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Published: Friday, 3/1/2013 - Updated: 1 year ago

Appeals court agrees deal unfair to plaintiffs in Erie County robo-signing case

BY TYREL LINKHORN
BLADE BUSINESS WRITER

CINCINNATI — A federal appeals court has reversed a lower court’s approval of a class-action lawsuit settlement that dealt with robo-signed foreclosure filings.

Originally filed in 2008 in Erie County, the class-action suit challenged debt-collection agency Midland Funding’s practice of using false affidavits to initiate foreclosure proceedings. The affidavits claimed the person signing the paperwork had direct knowledge of the situation, when in fact they did not.

Midland employees had been signing 200 to 400 computer-generated affidavits a day for use in debt-collection actions without any knowledge of the accounts.

In August, 2011, a U.S. District judge approved a $5.2 million settlement in the Midland Funding vs. Brent case that would have paid $17.38 to each of the approximately 133,000 plaintiffs.

Eight plaintiffs objected to the ruling, however, arguing the settlement was improper and unfair.

In a decision published Tuesday, the 6th District Court of Appeals agreed, sending the case back to the district court.

Among the points the appellate court raised in its reversal was that while the settlement exonerated the debts of the four named plaintiffs, including Erie County’s Andrea Brent, it did not exonerate the debts of the other plaintiffs. In fact, the settlement prevented unnamed class members from using Midland’s use of false affidavits against the collection agency in other lawsuits.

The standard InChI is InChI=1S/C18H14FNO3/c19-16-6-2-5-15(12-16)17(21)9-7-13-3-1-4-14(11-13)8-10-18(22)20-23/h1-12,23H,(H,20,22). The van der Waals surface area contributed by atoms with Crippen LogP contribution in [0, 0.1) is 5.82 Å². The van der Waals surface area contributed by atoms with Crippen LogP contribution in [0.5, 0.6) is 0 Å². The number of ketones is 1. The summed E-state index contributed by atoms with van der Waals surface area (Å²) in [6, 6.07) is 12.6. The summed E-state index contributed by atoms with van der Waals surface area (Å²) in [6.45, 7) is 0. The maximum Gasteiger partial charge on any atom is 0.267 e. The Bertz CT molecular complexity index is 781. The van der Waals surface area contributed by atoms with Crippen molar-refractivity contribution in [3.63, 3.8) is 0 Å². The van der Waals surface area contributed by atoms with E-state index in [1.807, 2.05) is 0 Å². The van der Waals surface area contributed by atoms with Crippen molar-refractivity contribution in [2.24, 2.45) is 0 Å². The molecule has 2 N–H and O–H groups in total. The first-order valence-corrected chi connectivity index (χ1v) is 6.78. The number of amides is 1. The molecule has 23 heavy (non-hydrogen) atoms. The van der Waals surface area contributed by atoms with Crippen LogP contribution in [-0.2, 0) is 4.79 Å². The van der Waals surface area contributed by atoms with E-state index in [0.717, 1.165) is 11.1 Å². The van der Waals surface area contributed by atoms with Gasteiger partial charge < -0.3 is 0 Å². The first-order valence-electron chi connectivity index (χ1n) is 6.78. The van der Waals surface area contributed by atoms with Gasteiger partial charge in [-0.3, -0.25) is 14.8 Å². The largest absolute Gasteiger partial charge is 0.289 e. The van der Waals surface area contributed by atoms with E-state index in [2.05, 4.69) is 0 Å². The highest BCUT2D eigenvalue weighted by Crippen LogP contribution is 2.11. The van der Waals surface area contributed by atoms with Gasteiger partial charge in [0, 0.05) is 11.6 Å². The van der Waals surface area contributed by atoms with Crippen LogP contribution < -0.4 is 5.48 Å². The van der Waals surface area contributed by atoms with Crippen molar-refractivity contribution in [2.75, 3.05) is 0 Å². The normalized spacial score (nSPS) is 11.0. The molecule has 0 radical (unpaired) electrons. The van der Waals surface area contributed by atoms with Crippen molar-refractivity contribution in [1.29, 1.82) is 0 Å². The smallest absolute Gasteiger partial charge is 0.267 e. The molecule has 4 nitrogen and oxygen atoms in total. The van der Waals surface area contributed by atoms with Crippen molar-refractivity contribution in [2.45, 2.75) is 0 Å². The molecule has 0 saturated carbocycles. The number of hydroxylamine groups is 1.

The court said that virtually guaranteed Midland would be able to collect those debts.

The court wrote that the “disparity in relief is so great that we conclude the district court abused its discretion in finding that the settlement was fair, reasonable, and adequate.”

The settlement also provided a one-year injunction that required Midland of San Diego, to change its policies. The appellate court argued that Midland would be free to resume its “predatory practices” after that year, should it choose to do so.



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